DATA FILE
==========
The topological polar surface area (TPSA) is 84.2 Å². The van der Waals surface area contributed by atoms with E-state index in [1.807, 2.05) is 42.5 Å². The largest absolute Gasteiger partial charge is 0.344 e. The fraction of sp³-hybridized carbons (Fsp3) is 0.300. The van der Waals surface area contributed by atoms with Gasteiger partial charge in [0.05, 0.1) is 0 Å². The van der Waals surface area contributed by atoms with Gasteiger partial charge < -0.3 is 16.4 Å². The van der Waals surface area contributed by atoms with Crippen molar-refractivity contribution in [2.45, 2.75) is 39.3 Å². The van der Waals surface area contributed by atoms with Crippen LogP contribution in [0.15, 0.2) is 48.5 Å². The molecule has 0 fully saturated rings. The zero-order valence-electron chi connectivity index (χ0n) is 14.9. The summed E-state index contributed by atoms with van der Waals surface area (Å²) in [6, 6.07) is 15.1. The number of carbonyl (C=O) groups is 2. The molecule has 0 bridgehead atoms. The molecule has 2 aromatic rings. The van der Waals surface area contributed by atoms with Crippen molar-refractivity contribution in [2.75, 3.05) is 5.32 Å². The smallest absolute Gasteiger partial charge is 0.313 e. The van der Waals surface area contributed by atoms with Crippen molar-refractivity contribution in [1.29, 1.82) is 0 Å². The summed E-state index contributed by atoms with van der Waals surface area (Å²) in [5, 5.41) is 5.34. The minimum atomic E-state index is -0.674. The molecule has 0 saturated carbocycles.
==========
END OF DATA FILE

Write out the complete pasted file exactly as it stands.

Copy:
The topological polar surface area (TPSA) is 84.2 Å². The van der Waals surface area contributed by atoms with E-state index in [1.807, 2.05) is 42.5 Å². The largest absolute Gasteiger partial charge is 0.344 e. The fraction of sp³-hybridized carbons (Fsp3) is 0.300. The van der Waals surface area contributed by atoms with Gasteiger partial charge in [0.05, 0.1) is 0 Å². The van der Waals surface area contributed by atoms with Gasteiger partial charge < -0.3 is 16.4 Å². The van der Waals surface area contributed by atoms with Crippen molar-refractivity contribution in [2.45, 2.75) is 39.3 Å². The van der Waals surface area contributed by atoms with Crippen LogP contribution in [0.15, 0.2) is 48.5 Å². The molecule has 0 fully saturated rings. The zero-order valence-electron chi connectivity index (χ0n) is 14.9. The summed E-state index contributed by atoms with van der Waals surface area (Å²) in [6, 6.07) is 15.1. The number of carbonyl (C=O) groups is 2. The molecule has 0 bridgehead atoms. The molecule has 2 aromatic rings. The van der Waals surface area contributed by atoms with Crippen molar-refractivity contribution in [2.75, 3.05) is 5.32 Å². The smallest absolute Gasteiger partial charge is 0.313 e. The van der Waals surface area contributed by atoms with Crippen molar-refractivity contribution in [1.29, 1.82) is 0 Å². The summed E-state index contributed by atoms with van der Waals surface area (Å²) in [5, 5.41) is 5.34. The minimum atomic E-state index is -0.674. The molecule has 0 saturated carbocycles.